June 21, 2008

Renting a Recently Foreclosed Property: What Are Your rights

With foreclosure rates in some towns running at 40% of all listed properties, its not just the owner that is forced to move. What about all those renters who have rented in good faith and have paid rent on time.

Should You Continue to Pay Rent

Absolutely! Do not stop paying your rent. You do not want to continue paying rent to the owner if he is no longer your landlord. Either pay rent to the bank, lender or court appointed receiver or if you are not sure who owns the property speak with an attorney and set up an escrow account and pay your rent into that account.

Does my Lease Protect Me

Not really. In some states, you lose any rights you have in the property is foreclosed.

1. In most states the rule of first in time, first in right applies. That is, if the mortgage was dated before the lease was signed then you lose all your rights to stay.

2. Banks can foreclose in most instances, but do check with the laws in your state.

3. Unless you are section 8, your lease will survive until its termination date.

Do I Have to Move
Possibly. The banks may want to keep you on as a tenant, partly for the cash flow and partly because occupied property wont get vandalized. But those who remain join the ranks of month-to–month renters, all of whom can be terminated with proper notice, usually 30 days. You can expect the banks to be absentee landlords and much less inclined to make repairs or provide decent service. They are swamped and if they want you out they can make your life a hell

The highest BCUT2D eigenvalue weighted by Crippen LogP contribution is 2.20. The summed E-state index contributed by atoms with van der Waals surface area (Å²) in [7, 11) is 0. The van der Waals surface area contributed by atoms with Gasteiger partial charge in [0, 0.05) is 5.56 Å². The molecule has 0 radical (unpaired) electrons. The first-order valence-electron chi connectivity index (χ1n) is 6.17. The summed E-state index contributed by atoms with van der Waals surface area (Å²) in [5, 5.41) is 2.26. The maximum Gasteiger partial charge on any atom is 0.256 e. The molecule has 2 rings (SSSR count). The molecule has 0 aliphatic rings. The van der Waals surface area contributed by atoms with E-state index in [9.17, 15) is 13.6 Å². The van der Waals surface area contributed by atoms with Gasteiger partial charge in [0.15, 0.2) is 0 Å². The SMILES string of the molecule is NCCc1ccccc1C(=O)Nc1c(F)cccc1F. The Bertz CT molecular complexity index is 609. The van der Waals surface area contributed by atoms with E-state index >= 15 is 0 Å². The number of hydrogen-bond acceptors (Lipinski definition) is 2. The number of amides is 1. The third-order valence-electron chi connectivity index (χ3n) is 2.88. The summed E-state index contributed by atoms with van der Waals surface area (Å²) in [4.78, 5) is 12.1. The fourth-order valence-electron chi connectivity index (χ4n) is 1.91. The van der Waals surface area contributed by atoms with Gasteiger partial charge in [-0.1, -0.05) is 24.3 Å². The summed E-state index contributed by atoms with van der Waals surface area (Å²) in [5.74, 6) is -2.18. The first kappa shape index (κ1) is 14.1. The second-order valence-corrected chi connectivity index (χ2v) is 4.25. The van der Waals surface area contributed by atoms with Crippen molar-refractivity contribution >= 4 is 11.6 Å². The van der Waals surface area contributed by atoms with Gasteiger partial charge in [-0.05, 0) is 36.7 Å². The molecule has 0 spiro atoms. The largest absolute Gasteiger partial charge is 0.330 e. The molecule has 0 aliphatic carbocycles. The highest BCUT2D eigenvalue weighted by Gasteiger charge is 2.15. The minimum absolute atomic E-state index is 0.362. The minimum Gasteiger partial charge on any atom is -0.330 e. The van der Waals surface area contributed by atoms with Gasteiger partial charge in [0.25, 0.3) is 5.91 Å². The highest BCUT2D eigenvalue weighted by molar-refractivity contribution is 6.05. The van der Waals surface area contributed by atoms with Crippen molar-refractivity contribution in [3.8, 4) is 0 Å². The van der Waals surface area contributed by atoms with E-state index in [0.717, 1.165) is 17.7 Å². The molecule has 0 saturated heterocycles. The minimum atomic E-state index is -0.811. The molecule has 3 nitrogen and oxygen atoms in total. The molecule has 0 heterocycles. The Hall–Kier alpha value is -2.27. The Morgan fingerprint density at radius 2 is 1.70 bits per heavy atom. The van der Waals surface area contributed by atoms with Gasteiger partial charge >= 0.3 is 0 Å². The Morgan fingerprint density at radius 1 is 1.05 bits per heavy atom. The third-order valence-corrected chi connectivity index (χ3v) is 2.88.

Cash For Keys

Because eviction is so expensive for the banks they are willing to cash you out. If you just leave they are often willing to pay moving costs and a small sum for a quick exit. Do your best to bargain!

Do I Have any Recourse

Yes. You can sue the owner who has just defaulted. Basically, when you sign a lease that has been terminated by foreclosure, the landlord who has defaulted has not lived up to the full term of the lease. And so you can sue. True, the owner is likely broke, but the judgment will last for many years and when the owner recovers, you may be able to collect.

Howard Bell
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